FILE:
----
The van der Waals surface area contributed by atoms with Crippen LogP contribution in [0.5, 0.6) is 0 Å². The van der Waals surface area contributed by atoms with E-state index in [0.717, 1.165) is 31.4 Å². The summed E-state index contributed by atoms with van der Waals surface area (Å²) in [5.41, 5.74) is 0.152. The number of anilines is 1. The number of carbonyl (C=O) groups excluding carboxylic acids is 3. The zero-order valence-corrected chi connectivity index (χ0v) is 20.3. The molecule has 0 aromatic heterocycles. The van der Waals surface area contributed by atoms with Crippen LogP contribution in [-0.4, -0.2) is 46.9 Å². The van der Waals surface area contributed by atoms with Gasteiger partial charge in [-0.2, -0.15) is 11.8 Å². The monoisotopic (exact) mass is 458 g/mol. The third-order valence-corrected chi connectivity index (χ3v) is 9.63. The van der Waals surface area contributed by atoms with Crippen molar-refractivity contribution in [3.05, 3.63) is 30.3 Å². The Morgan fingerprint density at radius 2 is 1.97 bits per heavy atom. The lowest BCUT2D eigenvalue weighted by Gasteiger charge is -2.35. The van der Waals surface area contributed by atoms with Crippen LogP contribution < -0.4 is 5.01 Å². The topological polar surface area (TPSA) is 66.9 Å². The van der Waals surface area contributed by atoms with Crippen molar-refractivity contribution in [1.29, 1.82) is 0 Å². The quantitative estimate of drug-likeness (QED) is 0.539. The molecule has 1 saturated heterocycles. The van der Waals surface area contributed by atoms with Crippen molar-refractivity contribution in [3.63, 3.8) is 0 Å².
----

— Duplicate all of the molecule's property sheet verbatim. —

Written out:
The van der Waals surface area contributed by atoms with Crippen LogP contribution in [0.5, 0.6) is 0 Å². The van der Waals surface area contributed by atoms with E-state index in [0.717, 1.165) is 31.4 Å². The summed E-state index contributed by atoms with van der Waals surface area (Å²) in [5.41, 5.74) is 0.152. The number of anilines is 1. The number of carbonyl (C=O) groups excluding carboxylic acids is 3. The zero-order valence-corrected chi connectivity index (χ0v) is 20.3. The molecule has 0 aromatic heterocycles. The van der Waals surface area contributed by atoms with Crippen LogP contribution in [-0.4, -0.2) is 46.9 Å². The van der Waals surface area contributed by atoms with Gasteiger partial charge in [-0.2, -0.15) is 11.8 Å². The monoisotopic (exact) mass is 458 g/mol. The third-order valence-corrected chi connectivity index (χ3v) is 9.63. The van der Waals surface area contributed by atoms with Crippen molar-refractivity contribution in [3.05, 3.63) is 30.3 Å². The Morgan fingerprint density at radius 2 is 1.97 bits per heavy atom. The lowest BCUT2D eigenvalue weighted by Gasteiger charge is -2.35. The van der Waals surface area contributed by atoms with Crippen LogP contribution < -0.4 is 5.01 Å². The topological polar surface area (TPSA) is 66.9 Å². The van der Waals surface area contributed by atoms with Crippen molar-refractivity contribution in [1.29, 1.82) is 0 Å². The quantitative estimate of drug-likeness (QED) is 0.539. The molecule has 1 saturated heterocycles. The van der Waals surface area contributed by atoms with Crippen molar-refractivity contribution in [3.63, 3.8) is 0 Å².